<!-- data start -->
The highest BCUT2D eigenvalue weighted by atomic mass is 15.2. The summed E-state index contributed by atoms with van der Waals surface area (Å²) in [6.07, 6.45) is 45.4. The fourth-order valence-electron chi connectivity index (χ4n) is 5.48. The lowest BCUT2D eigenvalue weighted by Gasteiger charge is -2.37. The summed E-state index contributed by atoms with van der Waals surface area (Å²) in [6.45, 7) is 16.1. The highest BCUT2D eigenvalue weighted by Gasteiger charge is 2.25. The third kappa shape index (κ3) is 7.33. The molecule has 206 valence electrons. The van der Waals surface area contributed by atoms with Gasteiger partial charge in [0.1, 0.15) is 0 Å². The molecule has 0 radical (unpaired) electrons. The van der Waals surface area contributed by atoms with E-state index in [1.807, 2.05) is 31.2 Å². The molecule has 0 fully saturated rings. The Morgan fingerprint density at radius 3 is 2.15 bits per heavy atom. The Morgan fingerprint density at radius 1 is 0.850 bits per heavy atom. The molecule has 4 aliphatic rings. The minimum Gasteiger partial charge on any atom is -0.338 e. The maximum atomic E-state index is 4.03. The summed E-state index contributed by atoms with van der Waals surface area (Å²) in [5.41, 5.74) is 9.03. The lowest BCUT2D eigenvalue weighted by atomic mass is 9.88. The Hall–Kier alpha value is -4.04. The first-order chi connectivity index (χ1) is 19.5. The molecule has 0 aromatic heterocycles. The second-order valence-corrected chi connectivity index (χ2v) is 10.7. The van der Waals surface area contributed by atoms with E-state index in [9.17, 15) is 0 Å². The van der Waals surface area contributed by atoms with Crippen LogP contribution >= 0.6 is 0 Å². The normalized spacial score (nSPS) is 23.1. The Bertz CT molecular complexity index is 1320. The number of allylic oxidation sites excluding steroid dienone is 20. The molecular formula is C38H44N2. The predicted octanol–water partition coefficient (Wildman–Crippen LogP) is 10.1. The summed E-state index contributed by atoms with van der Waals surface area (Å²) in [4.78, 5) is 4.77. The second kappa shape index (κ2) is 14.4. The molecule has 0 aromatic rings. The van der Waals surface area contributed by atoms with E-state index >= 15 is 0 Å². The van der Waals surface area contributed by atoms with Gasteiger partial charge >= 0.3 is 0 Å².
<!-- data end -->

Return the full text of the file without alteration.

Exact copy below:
The highest BCUT2D eigenvalue weighted by atomic mass is 15.2. The summed E-state index contributed by atoms with van der Waals surface area (Å²) in [6.07, 6.45) is 45.4. The fourth-order valence-electron chi connectivity index (χ4n) is 5.48. The lowest BCUT2D eigenvalue weighted by Gasteiger charge is -2.37. The summed E-state index contributed by atoms with van der Waals surface area (Å²) in [6.45, 7) is 16.1. The highest BCUT2D eigenvalue weighted by Gasteiger charge is 2.25. The third kappa shape index (κ3) is 7.33. The molecule has 206 valence electrons. The van der Waals surface area contributed by atoms with Gasteiger partial charge in [0.1, 0.15) is 0 Å². The molecule has 0 radical (unpaired) electrons. The van der Waals surface area contributed by atoms with E-state index in [1.807, 2.05) is 31.2 Å². The molecule has 0 fully saturated rings. The Morgan fingerprint density at radius 3 is 2.15 bits per heavy atom. The Morgan fingerprint density at radius 1 is 0.850 bits per heavy atom. The molecule has 4 aliphatic rings. The minimum Gasteiger partial charge on any atom is -0.338 e. The maximum atomic E-state index is 4.03. The summed E-state index contributed by atoms with van der Waals surface area (Å²) in [5.41, 5.74) is 9.03. The lowest BCUT2D eigenvalue weighted by atomic mass is 9.88. The Hall–Kier alpha value is -4.04. The first-order chi connectivity index (χ1) is 19.5. The molecule has 0 aromatic heterocycles. The second-order valence-corrected chi connectivity index (χ2v) is 10.7. The van der Waals surface area contributed by atoms with E-state index in [9.17, 15) is 0 Å². The van der Waals surface area contributed by atoms with Crippen LogP contribution >= 0.6 is 0 Å². The normalized spacial score (nSPS) is 23.1. The Bertz CT molecular complexity index is 1320. The number of allylic oxidation sites excluding steroid dienone is 20. The molecular formula is C38H44N2. The predicted octanol–water partition coefficient (Wildman–Crippen LogP) is 10.1. The summed E-state index contributed by atoms with van der Waals surface area (Å²) in [4.78, 5) is 4.77. The second kappa shape index (κ2) is 14.4. The molecule has 0 aromatic rings. The van der Waals surface area contributed by atoms with E-state index >= 15 is 0 Å². The van der Waals surface area contributed by atoms with Gasteiger partial charge >= 0.3 is 0 Å².